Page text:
Governor Doyle Gives Last State of the State Address
Despite Rosy Portrayal, New Revenue Numbers Show Economy is Worse
Tuesday night marked Governor Doyle's final State of the State Address. The last speech was really no different than most of his previous ones. He spoke of the economy, clean energy jobs, access to health care, taxes, and education.
The thing that surprised me was that he painted a much rosier picture of the state's economic condition than what it is in an attempt to define his legacy. He took credit for a few hundred jobs that were created in the private sectorwhile failing to take any of the blame for the jobs that were lost during the same time. Wisconsin has lost 163,000 jobs in the last year and he conveniently forgot to mention that.
Doyle was very quick to tout the strides he has made in Wisconsin healthcare, noting that we have the second highest percentage of people covered in the nation. What he did not mention is that we are second toMassachusetts, where they are revolting against their failed health care experiment. Covering a maximum amount of people is a laudable goal, but covering them by simply creating a government-run healthcare program is not the way to do it.
He also did not mention that the newest expansion to cover childless adults under Medicaid has experienced an unpredicted number of applicants, leading to waiting lists, and eventually cost overruns.
Finally, Governor Doyle again had the audacity to say that his budget protected the middle class from tax increases. It is his $5 billion in tax increases last year that is driving our economy, our unemployment rate, and our job loss into a continuing downward spiral.
In an effort to gloss over the fact that we have a bigger government than we can afford, Governor Doyle did make passing mention that we need to cut another $200 million. That is the only thing on which I can agree with the Governor.
I can also say that I am excited to not have to listen to another State of the State speech given by Jim Doyle. His misinterpretation of the condition of our state and his attempt to build a positive legacy as he has one foot out the door is enough to make anyone realize Wisconsin needs a change in leadership.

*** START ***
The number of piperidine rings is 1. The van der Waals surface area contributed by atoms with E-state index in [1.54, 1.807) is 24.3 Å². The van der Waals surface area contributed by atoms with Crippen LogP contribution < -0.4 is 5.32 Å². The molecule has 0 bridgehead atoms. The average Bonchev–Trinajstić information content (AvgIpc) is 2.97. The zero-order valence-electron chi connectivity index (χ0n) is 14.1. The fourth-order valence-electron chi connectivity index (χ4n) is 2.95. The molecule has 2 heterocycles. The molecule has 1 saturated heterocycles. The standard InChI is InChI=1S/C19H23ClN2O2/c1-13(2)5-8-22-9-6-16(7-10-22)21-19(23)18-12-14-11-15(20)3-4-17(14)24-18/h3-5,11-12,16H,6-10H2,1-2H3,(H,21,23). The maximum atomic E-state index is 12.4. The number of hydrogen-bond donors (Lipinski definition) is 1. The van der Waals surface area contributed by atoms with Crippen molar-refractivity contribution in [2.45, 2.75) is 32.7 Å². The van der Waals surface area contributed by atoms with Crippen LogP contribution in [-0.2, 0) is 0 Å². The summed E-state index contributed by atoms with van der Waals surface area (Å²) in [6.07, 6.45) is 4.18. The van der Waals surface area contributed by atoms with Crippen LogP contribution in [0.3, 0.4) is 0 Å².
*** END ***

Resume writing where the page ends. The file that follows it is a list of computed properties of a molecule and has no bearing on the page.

To watch my Youtube response to Doyle's speech, click here.
Revenue Projections Show More Trouble for State's Finances
The day after Governor Doyle's State of the State Address, the nonpartisan Legislative Fiscal Bureau released a memo predicting revenues to be down by about $300 million, decreasing the General Fund by about $219.5 million, leaving the balance $9 million lower than the statutorily required balance of $65 million.
The most significant revenue declines were $95 million less in cigarette taxes, $108 million less in sales taxes, and a $91 million loss due to the termination of the Minnesota-Wisconsin reciprocity tax agreement. Before termination, people who lived in one state and worked in the other were allowed to file taxes in their state of residence. The Minnesota and Wisconsin Departments of Revenue settled up more than a year later. Now those filers will have to file in both states. There are twice as many Wisconsinites who work in Minnesota than vice versa. The termination allows Governor Pawlenty to demand the $91 million payment immediately, rather than in the next biennium.
While the termination of the reciprocity agreement is unfortunate and unexpected, the declining tax revenues are the real issue here. Governor Doyle raised taxed by $5 billion in the last year and he still doesn't have enough to cover the hole. This is just further evidence that you can't raise taxes and expect the economy or the fiscal picture to get better.
Throwing money at it doesn't help either. Earlier this week, the Milwaukee Journal Sentinel ran an article reporting two thirds of economists don't believe that the stimulus has done anything to save or create jobs.
The only real answer to this fiscal predicament is to cut the size of state government. Unless we do, our deficit will keep spiraling out of control, requiring the need for even larger tax increases that people cannot afford.
State Representative Robin Vos State Capitol - Room 321 East - Post Office Box 8953 - Madison, Wisconsin 53708 Phone: (608) 266-9171 - Toll Free: (888) 534-0063 - Fax (608) 282-3663 Email: Rep.Vos@legis.wisconsin.gov On the Internet: Representative Vos' Web Site